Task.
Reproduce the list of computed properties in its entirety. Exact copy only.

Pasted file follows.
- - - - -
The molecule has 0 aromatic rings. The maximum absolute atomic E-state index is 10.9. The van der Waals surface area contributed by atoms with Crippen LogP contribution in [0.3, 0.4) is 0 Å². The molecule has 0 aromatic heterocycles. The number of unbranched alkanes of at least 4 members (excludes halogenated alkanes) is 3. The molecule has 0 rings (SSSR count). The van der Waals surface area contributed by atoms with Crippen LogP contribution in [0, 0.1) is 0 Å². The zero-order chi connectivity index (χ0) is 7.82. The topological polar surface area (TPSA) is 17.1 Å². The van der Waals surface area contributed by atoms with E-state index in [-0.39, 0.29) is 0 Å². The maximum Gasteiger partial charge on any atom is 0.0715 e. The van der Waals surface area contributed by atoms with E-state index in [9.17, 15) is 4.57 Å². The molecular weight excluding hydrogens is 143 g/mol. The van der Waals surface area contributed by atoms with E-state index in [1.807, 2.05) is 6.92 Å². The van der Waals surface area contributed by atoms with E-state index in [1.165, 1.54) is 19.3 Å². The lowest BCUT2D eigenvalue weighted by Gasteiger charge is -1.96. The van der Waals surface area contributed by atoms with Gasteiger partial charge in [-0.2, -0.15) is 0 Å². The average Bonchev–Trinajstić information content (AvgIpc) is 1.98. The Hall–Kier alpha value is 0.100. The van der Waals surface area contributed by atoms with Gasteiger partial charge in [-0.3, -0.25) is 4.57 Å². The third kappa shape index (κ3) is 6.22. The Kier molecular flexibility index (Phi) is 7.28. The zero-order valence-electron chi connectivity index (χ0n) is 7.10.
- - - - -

The molecule has 0 aromatic rings. The maximum absolute atomic E-state index is 10.9. The van der Waals surface area contributed by atoms with Crippen LogP contribution in [0.3, 0.4) is 0 Å². The molecule has 0 aromatic heterocycles. The number of unbranched alkanes of at least 4 members (excludes halogenated alkanes) is 3. The molecule has 0 rings (SSSR count). The van der Waals surface area contributed by atoms with Crippen LogP contribution in [0, 0.1) is 0 Å². The zero-order chi connectivity index (χ0) is 7.82. The topological polar surface area (TPSA) is 17.1 Å². The van der Waals surface area contributed by atoms with E-state index in [-0.39, 0.29) is 0 Å². The maximum Gasteiger partial charge on any atom is 0.0715 e. The van der Waals surface area contributed by atoms with E-state index in [9.17, 15) is 4.57 Å². The molecular weight excluding hydrogens is 143 g/mol. The van der Waals surface area contributed by atoms with E-state index in [1.807, 2.05) is 6.92 Å². The van der Waals surface area contributed by atoms with E-state index in [1.165, 1.54) is 19.3 Å². The lowest BCUT2D eigenvalue weighted by Gasteiger charge is -1.96. The van der Waals surface area contributed by atoms with Gasteiger partial charge in [-0.2, -0.15) is 0 Å². The average Bonchev–Trinajstić information content (AvgIpc) is 1.98. The Hall–Kier alpha value is 0.100. The van der Waals surface area contributed by atoms with Gasteiger partial charge in [-0.3, -0.25) is 4.57 Å². The third kappa shape index (κ3) is 6.22. The Kier molecular flexibility index (Phi) is 7.28. The zero-order valence-electron chi connectivity index (χ0n) is 7.10.